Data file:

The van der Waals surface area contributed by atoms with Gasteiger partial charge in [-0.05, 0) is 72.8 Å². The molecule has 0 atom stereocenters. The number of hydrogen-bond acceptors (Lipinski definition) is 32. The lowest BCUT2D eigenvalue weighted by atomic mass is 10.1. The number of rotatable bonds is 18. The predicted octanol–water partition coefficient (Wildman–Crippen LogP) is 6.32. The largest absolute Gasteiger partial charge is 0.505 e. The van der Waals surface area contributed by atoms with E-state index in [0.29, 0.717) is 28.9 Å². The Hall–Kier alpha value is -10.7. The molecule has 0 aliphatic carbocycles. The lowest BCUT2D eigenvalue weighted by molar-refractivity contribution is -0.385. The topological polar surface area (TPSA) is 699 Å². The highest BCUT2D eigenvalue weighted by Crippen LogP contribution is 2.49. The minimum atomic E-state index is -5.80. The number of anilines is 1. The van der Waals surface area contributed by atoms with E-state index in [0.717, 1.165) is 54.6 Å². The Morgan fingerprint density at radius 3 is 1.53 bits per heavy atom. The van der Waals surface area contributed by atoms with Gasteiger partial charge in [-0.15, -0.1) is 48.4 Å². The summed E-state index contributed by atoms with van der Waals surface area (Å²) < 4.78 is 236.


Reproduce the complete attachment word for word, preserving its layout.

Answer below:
The van der Waals surface area contributed by atoms with Gasteiger partial charge in [-0.05, 0) is 72.8 Å². The molecule has 0 atom stereocenters. The number of hydrogen-bond acceptors (Lipinski definition) is 32. The lowest BCUT2D eigenvalue weighted by atomic mass is 10.1. The number of rotatable bonds is 18. The predicted octanol–water partition coefficient (Wildman–Crippen LogP) is 6.32. The largest absolute Gasteiger partial charge is 0.505 e. The van der Waals surface area contributed by atoms with E-state index in [0.29, 0.717) is 28.9 Å². The Hall–Kier alpha value is -10.7. The molecule has 0 aliphatic carbocycles. The lowest BCUT2D eigenvalue weighted by molar-refractivity contribution is -0.385. The topological polar surface area (TPSA) is 699 Å². The highest BCUT2D eigenvalue weighted by Crippen LogP contribution is 2.49. The minimum atomic E-state index is -5.80. The number of anilines is 1. The van der Waals surface area contributed by atoms with E-state index in [0.717, 1.165) is 54.6 Å². The Morgan fingerprint density at radius 3 is 1.53 bits per heavy atom. The van der Waals surface area contributed by atoms with Gasteiger partial charge in [-0.15, -0.1) is 48.4 Å². The summed E-state index contributed by atoms with van der Waals surface area (Å²) < 4.78 is 236.